Paid Leave Supporters Charge Subversion of Democracy in Florida Ruling

Josh Eidelson

Disney came out against Orange County's proposed paid sick leave law, furthering the unending torment of Sneezy.

Advo­cates cried foul last week after a judge’s rul­ing effec­tive­ly pre­vent­ed a paid sick leave mea­sure from reach­ing the Novem­ber bal­lot in Orange Coun­ty, Flori­da. The rul­ing, issued after an emer­gency hear­ing Tues­day night, ends the lat­est round of legal wran­gling over whether the county’s com­mis­sion­ers could delay on putting the peti­tion-backed pro­pos­al up for a vote. It comes amid increas­ing con­ser­v­a­tive push­back against the spread of such mea­sures across the Unit­ed States.

Vic­ki Shabo, direc­tor of work and fam­i­ly pro­grams at the Nation­al Part­ner­ship for Women and Fam­i­lies (NPWF), called the result per­haps the purest exam­ple I can think of, par­tic­u­lar­ly in recent his­to­ry, where spe­cial inter­est mon­ey and spe­cial inter­est access was used to usurp the purest form of cit­i­zen direct democ­ra­cy that there is.” Orange Coun­ty May­or Tere­sa Jacobs, and the busi­ness group Cen­tral Flori­da Part­ner­ship, did not respond to requests for comment.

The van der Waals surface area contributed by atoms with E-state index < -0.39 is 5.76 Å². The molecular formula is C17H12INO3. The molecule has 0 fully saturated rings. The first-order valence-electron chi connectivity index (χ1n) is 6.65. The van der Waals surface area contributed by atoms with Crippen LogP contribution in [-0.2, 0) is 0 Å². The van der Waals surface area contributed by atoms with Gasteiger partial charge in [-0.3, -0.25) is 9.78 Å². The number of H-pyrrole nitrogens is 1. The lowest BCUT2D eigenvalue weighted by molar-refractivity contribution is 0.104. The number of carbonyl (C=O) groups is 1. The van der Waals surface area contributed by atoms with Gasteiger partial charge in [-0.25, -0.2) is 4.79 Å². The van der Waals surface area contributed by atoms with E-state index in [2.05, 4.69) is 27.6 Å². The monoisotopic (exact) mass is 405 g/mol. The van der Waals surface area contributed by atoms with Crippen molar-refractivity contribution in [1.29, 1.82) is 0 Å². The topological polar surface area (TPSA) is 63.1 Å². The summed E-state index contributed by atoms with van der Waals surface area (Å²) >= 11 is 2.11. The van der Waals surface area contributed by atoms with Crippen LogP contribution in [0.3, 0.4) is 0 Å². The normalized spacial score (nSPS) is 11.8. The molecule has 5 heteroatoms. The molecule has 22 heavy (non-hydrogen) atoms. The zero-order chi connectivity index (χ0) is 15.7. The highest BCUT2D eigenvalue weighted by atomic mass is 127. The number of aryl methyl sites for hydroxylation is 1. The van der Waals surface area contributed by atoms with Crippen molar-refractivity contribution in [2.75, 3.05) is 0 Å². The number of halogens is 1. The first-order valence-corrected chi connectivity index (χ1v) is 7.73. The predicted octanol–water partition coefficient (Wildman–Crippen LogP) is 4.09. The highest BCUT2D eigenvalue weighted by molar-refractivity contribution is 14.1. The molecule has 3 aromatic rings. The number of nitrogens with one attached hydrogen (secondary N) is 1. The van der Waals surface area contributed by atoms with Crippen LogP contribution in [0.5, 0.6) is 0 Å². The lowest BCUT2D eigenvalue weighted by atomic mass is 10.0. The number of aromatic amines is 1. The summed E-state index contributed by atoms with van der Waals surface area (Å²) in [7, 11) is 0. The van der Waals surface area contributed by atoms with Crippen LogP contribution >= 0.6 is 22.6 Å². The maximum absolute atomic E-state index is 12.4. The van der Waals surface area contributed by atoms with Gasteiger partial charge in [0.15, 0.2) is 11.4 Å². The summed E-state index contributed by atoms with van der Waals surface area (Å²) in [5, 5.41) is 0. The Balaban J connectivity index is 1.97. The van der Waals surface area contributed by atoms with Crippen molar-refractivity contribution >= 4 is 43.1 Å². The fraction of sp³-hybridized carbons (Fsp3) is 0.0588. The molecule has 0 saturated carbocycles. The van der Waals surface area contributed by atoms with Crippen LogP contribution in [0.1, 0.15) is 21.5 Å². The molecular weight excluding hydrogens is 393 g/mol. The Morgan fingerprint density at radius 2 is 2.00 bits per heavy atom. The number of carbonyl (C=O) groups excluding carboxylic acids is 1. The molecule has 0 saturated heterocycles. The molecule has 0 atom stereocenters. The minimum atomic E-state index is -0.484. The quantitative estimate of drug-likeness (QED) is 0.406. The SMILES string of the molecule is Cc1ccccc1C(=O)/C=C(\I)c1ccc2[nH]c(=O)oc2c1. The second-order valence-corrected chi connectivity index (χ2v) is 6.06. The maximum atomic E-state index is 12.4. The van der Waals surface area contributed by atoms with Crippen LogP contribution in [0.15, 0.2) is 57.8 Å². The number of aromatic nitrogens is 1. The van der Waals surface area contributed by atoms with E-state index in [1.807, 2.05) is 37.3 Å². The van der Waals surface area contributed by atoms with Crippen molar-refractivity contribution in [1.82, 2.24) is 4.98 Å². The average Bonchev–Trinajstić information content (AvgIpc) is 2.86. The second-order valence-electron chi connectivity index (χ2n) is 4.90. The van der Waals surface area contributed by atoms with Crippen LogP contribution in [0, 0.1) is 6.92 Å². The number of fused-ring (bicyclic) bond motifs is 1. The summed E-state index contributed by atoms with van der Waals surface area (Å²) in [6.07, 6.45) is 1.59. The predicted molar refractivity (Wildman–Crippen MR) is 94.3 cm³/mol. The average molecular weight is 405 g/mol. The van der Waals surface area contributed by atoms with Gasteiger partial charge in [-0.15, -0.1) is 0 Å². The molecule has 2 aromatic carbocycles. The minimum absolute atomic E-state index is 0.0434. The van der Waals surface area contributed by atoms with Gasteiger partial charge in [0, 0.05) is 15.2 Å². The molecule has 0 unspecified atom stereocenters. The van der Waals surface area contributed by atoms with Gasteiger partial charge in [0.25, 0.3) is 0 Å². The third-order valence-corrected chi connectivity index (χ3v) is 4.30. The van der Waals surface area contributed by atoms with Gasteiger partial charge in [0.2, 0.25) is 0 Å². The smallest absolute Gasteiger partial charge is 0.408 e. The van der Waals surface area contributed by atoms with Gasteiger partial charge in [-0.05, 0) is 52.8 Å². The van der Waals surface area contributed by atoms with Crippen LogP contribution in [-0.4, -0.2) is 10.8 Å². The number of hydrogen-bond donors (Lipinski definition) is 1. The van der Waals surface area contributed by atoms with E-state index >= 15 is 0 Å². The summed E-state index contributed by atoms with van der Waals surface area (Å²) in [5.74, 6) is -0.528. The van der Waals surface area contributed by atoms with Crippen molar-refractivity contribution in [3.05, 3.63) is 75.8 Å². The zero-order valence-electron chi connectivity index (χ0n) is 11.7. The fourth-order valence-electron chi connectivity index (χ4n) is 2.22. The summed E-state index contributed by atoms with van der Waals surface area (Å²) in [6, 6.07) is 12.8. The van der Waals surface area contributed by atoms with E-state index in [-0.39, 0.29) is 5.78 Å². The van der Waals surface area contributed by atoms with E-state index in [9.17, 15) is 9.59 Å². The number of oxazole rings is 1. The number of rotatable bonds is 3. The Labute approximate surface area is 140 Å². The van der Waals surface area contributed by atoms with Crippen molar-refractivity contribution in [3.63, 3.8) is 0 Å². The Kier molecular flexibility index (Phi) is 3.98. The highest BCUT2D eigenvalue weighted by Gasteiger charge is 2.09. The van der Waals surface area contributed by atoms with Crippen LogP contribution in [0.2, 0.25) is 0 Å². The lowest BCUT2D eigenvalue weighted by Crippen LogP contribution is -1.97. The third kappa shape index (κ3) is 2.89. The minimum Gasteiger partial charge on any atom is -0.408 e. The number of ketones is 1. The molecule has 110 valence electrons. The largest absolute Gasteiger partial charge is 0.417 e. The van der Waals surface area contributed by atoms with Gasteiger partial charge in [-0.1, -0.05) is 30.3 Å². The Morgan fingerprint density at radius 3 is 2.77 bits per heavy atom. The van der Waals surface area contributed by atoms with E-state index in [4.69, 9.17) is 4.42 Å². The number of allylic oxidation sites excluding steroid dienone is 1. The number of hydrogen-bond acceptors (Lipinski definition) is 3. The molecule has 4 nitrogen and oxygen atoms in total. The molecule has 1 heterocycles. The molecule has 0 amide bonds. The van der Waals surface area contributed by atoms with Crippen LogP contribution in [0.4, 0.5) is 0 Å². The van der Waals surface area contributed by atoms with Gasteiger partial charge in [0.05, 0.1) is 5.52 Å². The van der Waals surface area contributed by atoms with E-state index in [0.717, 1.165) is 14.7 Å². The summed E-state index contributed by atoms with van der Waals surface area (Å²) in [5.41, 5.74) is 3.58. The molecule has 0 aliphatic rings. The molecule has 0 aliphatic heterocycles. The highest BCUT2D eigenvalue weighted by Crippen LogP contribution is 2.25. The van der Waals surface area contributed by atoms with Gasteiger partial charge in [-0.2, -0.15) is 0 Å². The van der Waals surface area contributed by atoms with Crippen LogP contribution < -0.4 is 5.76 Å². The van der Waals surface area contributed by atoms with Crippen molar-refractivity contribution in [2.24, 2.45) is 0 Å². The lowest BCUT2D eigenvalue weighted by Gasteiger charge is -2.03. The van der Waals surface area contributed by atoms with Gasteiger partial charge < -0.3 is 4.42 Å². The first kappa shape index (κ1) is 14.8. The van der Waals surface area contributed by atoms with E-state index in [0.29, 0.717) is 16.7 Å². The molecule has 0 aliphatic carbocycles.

As I’ve report­ed pre­vi­ous­ly, last year saw new momen­tum behind local laws requir­ing employ­ers to pro­vide work­ers with some min­i­mum num­ber of paid sick days to care for them­selves or their fam­i­lies. At this time in 2010, paid sick leave laws had been passed only in San Fran­cis­co, Wash­ing­ton, D.C., and Mil­wau­kee (the last of which was over­rid­den by a statewide Wis­con­sin law last year). In 2011, mea­sures passed at the state lev­el in Con­necti­cut and at the city lev­el in Seat­tle. A ref­er­en­dum failed in Den­ver. Philadelphia’s Demo­c­ra­t­ic may­or vetoed a broad paid sick leave bill but allowed one restrict­ed to city con­trac­tors and sub­si­dized com­pa­nies to pass. In June of this year, Louisiana passed a law like Wisconsin’s, pre-emp­tive­ly bar­ring local leave man­dates. Paid sick leave strug­gles are now afoot in at least five states.